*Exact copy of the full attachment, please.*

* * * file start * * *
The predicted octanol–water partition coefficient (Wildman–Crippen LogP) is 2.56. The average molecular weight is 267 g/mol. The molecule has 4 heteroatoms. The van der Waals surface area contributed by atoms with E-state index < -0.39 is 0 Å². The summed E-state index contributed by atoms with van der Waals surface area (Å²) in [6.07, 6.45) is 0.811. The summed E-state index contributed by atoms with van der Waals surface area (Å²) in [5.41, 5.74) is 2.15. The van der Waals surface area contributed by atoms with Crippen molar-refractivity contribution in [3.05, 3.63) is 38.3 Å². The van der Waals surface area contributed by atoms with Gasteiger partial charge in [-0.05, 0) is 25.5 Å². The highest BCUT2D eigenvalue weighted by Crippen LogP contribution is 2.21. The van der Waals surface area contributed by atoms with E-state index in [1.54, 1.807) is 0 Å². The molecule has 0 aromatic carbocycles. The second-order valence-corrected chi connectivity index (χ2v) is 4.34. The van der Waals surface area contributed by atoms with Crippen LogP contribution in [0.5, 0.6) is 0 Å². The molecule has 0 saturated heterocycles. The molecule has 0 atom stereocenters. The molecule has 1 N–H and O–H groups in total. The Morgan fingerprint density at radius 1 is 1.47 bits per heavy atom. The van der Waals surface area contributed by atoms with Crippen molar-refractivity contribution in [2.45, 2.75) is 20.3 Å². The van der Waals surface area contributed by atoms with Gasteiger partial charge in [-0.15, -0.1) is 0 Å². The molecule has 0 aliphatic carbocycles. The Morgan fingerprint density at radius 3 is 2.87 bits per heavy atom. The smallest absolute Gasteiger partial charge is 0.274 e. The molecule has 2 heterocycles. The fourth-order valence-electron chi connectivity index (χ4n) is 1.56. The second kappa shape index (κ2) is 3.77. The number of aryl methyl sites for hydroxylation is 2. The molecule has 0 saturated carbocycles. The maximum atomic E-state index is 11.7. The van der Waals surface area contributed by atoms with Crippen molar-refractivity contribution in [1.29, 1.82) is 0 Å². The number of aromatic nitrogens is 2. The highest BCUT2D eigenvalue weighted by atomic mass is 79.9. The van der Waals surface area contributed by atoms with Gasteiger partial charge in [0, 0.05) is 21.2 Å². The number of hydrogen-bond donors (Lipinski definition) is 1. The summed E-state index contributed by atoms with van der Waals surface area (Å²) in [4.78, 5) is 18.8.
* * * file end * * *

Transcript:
The predicted octanol–water partition coefficient (Wildman–Crippen LogP) is 2.56. The average molecular weight is 267 g/mol. The molecule has 4 heteroatoms. The van der Waals surface area contributed by atoms with E-state index < -0.39 is 0 Å². The summed E-state index contributed by atoms with van der Waals surface area (Å²) in [6.07, 6.45) is 0.811. The summed E-state index contributed by atoms with van der Waals surface area (Å²) in [5.41, 5.74) is 2.15. The van der Waals surface area contributed by atoms with Crippen molar-refractivity contribution in [3.05, 3.63) is 38.3 Å². The van der Waals surface area contributed by atoms with Gasteiger partial charge in [-0.05, 0) is 25.5 Å². The highest BCUT2D eigenvalue weighted by Crippen LogP contribution is 2.21. The van der Waals surface area contributed by atoms with E-state index in [1.54, 1.807) is 0 Å². The molecule has 0 aromatic carbocycles. The second-order valence-corrected chi connectivity index (χ2v) is 4.34. The van der Waals surface area contributed by atoms with Crippen LogP contribution in [0.5, 0.6) is 0 Å². The molecule has 0 saturated heterocycles. The molecule has 0 atom stereocenters. The molecule has 1 N–H and O–H groups in total. The Morgan fingerprint density at radius 1 is 1.47 bits per heavy atom. The van der Waals surface area contributed by atoms with Crippen molar-refractivity contribution in [2.45, 2.75) is 20.3 Å². The van der Waals surface area contributed by atoms with Gasteiger partial charge in [-0.15, -0.1) is 0 Å². The molecule has 0 aliphatic carbocycles. The Morgan fingerprint density at radius 3 is 2.87 bits per heavy atom. The smallest absolute Gasteiger partial charge is 0.274 e. The molecule has 2 heterocycles. The fourth-order valence-electron chi connectivity index (χ4n) is 1.56. The second kappa shape index (κ2) is 3.77. The number of aryl methyl sites for hydroxylation is 2. The molecule has 0 saturated carbocycles. The maximum atomic E-state index is 11.7. The van der Waals surface area contributed by atoms with Crippen molar-refractivity contribution in [1.29, 1.82) is 0 Å². The number of aromatic nitrogens is 2. The highest BCUT2D eigenvalue weighted by atomic mass is 79.9. The van der Waals surface area contributed by atoms with Gasteiger partial charge in [0, 0.05) is 21.2 Å². The number of hydrogen-bond donors (Lipinski definition) is 1. The summed E-state index contributed by atoms with van der Waals surface area (Å²) in [4.78, 5) is 18.8.